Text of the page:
Then the Lᴏʀᴅ said to me, “Go again, love a woman who is loved by her husband, yet an adulteress, even as the Lᴏʀᴅ loves the sons of Israel, though they turn to other gods and love raisin cakes.” —Hosea 3:1
Hosea was a young preacher—a prophet, really—who lived at a time when religious people weren’t interested in hearing his message. Instead of listening to God, the Israelites were more interested in living life on their own terms.
Then, one day, God surprised Hosea with a memorable message: Hosea’s bachelor days were up! But the good news came with some bad news. Yes, Hosea would get married to a beautiful woman named Gomer, whom he loved. But she would love him and leave him—leave him betrayed, bewildered, and brokenhearted.
Yet this would not be the end of the story. Not by a long shot! God would help Hosea pick himself up, dust himself off, and then do the unthinkable—bring his wandering wife back home. And he’d actually have to pay money to get her back. He would have to redeem her.
At this point, Hosea must have cried out to God, “Redeem my wife? She’s thrown my love away! Why should I have to buy back what is already mine?”
But he did. Hosea walked up to the slave block and saved the unfaithful Gomer, proving that love can overcome that which seems lost forever.
The story of Hosea and Gomer is a love story from ancient times. It’s also the story of God’s love for Israel. But beyond that, did you know that it’s also your story and my story? It’s a story about finding your identity in the perfect love of God, returning to the truth of who you are, and finding out that you are never invisible. You do matter.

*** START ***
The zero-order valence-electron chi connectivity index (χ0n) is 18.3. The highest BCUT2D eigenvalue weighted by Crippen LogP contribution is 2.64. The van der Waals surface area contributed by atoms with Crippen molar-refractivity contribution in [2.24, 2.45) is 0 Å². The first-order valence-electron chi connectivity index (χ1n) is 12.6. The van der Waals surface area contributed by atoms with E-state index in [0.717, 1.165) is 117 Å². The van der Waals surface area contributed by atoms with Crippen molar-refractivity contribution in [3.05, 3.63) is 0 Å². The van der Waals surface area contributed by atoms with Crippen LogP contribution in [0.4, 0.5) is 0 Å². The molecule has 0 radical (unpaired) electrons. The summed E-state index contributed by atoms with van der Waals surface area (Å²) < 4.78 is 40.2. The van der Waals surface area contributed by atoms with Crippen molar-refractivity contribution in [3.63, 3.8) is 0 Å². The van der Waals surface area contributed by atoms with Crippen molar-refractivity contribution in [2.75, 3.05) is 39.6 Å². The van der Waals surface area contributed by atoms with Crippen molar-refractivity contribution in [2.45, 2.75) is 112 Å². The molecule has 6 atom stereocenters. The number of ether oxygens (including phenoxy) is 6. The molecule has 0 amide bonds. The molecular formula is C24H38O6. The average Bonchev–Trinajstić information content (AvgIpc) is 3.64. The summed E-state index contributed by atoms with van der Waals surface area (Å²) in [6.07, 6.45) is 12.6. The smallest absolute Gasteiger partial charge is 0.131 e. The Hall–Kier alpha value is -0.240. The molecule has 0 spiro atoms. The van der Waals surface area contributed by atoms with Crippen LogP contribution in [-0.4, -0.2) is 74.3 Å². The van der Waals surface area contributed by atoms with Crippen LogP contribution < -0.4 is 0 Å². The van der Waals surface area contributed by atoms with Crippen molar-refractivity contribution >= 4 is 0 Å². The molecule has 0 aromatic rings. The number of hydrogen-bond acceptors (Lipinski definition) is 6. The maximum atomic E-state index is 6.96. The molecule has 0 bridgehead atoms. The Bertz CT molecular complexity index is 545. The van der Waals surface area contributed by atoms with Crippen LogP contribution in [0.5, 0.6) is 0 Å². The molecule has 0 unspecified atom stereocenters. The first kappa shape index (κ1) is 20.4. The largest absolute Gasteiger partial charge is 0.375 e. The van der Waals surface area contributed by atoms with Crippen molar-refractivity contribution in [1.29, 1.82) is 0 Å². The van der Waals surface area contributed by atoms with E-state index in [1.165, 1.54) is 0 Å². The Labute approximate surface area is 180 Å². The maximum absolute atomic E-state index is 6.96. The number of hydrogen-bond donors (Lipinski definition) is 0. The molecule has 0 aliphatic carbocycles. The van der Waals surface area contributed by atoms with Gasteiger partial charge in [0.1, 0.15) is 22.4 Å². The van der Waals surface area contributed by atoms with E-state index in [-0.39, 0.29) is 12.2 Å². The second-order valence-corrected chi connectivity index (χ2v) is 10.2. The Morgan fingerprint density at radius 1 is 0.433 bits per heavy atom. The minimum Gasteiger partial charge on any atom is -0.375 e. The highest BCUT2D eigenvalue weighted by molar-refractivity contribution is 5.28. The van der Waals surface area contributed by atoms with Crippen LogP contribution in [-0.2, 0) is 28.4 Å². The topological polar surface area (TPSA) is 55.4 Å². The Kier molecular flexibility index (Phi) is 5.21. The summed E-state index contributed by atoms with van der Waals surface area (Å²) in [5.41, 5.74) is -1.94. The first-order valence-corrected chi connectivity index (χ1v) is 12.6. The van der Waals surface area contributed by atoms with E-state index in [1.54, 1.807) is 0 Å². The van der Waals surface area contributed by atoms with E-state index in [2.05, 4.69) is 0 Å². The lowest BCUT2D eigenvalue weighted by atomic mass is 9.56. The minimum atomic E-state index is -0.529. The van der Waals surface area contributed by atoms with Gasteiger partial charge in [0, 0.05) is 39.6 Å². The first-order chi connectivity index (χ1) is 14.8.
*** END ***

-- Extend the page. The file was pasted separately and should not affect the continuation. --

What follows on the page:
There is a “me” in GoMEr—and there is a “you” in Gomer too. It’s the part in all of us that is prone to wander and stray from God. It’s the part in all of us that loses our God-given identity as we search for who we are in the world and forget about God.
Like Gomer, we wander off to other lovers of acceptance, significance, and approval because we aren’t secure in our identity. When we don’t accept who we are in Christ, we seek acceptance from those “other lovers” to discover or validate who we are.
I’ve been Gomer, confused and stuck in chains of insecurity that I thought would certainly choke me. I’ve stood in her shoes, unable to free myself—unable, really, to even like myself.
But God didn’t just see where I was—He saw who I was, and He sees who you are too. You are never invisible to Him.
Discover the truth of how God sees you in Invisible by Jennifer Rothschild.